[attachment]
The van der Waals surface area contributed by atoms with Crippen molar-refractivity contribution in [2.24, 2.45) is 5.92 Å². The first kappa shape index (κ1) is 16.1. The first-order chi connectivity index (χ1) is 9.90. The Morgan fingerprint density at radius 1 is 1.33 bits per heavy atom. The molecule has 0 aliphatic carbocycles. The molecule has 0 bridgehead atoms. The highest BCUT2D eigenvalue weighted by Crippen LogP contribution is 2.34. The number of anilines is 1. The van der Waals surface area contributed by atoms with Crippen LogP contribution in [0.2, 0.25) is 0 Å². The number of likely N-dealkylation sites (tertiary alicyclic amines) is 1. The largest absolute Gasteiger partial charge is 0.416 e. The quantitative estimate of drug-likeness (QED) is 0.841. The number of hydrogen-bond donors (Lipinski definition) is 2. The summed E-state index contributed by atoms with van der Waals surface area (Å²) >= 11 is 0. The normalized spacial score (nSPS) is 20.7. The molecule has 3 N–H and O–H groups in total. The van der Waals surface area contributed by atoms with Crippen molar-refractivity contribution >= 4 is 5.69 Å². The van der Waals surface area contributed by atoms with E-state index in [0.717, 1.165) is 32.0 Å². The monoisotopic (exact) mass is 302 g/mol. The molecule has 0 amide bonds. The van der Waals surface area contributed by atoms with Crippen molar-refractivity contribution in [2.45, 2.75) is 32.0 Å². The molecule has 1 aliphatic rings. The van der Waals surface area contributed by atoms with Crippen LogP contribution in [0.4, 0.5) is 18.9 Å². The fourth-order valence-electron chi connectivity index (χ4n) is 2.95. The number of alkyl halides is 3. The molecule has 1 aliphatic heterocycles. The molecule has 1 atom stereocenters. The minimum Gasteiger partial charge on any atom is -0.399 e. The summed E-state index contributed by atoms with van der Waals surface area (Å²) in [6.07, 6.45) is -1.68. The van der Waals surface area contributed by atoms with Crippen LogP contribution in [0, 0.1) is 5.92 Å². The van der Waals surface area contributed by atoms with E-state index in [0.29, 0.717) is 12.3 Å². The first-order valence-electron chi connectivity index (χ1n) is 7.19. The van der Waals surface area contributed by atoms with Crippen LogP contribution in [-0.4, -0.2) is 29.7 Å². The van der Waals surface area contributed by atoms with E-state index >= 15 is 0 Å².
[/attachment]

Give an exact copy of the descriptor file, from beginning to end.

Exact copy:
The van der Waals surface area contributed by atoms with Crippen molar-refractivity contribution in [2.24, 2.45) is 5.92 Å². The first kappa shape index (κ1) is 16.1. The first-order chi connectivity index (χ1) is 9.90. The Morgan fingerprint density at radius 1 is 1.33 bits per heavy atom. The molecule has 0 aliphatic carbocycles. The molecule has 0 bridgehead atoms. The highest BCUT2D eigenvalue weighted by Crippen LogP contribution is 2.34. The number of anilines is 1. The van der Waals surface area contributed by atoms with Crippen LogP contribution in [0.2, 0.25) is 0 Å². The number of likely N-dealkylation sites (tertiary alicyclic amines) is 1. The largest absolute Gasteiger partial charge is 0.416 e. The quantitative estimate of drug-likeness (QED) is 0.841. The number of hydrogen-bond donors (Lipinski definition) is 2. The summed E-state index contributed by atoms with van der Waals surface area (Å²) >= 11 is 0. The normalized spacial score (nSPS) is 20.7. The molecule has 3 N–H and O–H groups in total. The van der Waals surface area contributed by atoms with Crippen molar-refractivity contribution >= 4 is 5.69 Å². The van der Waals surface area contributed by atoms with E-state index in [0.717, 1.165) is 32.0 Å². The monoisotopic (exact) mass is 302 g/mol. The molecule has 0 amide bonds. The van der Waals surface area contributed by atoms with Crippen molar-refractivity contribution in [2.45, 2.75) is 32.0 Å². The molecule has 1 aliphatic rings. The van der Waals surface area contributed by atoms with Crippen LogP contribution in [0.4, 0.5) is 18.9 Å². The fourth-order valence-electron chi connectivity index (χ4n) is 2.95. The number of alkyl halides is 3. The molecule has 1 aliphatic heterocycles. The molecule has 1 atom stereocenters. The minimum Gasteiger partial charge on any atom is -0.399 e. The summed E-state index contributed by atoms with van der Waals surface area (Å²) in [6.07, 6.45) is -1.68. The van der Waals surface area contributed by atoms with Crippen LogP contribution in [0, 0.1) is 5.92 Å². The van der Waals surface area contributed by atoms with E-state index in [0.29, 0.717) is 12.3 Å². The first-order valence-electron chi connectivity index (χ1n) is 7.19. The van der Waals surface area contributed by atoms with Crippen LogP contribution in [-0.4, -0.2) is 29.7 Å². The van der Waals surface area contributed by atoms with E-state index >= 15 is 0 Å².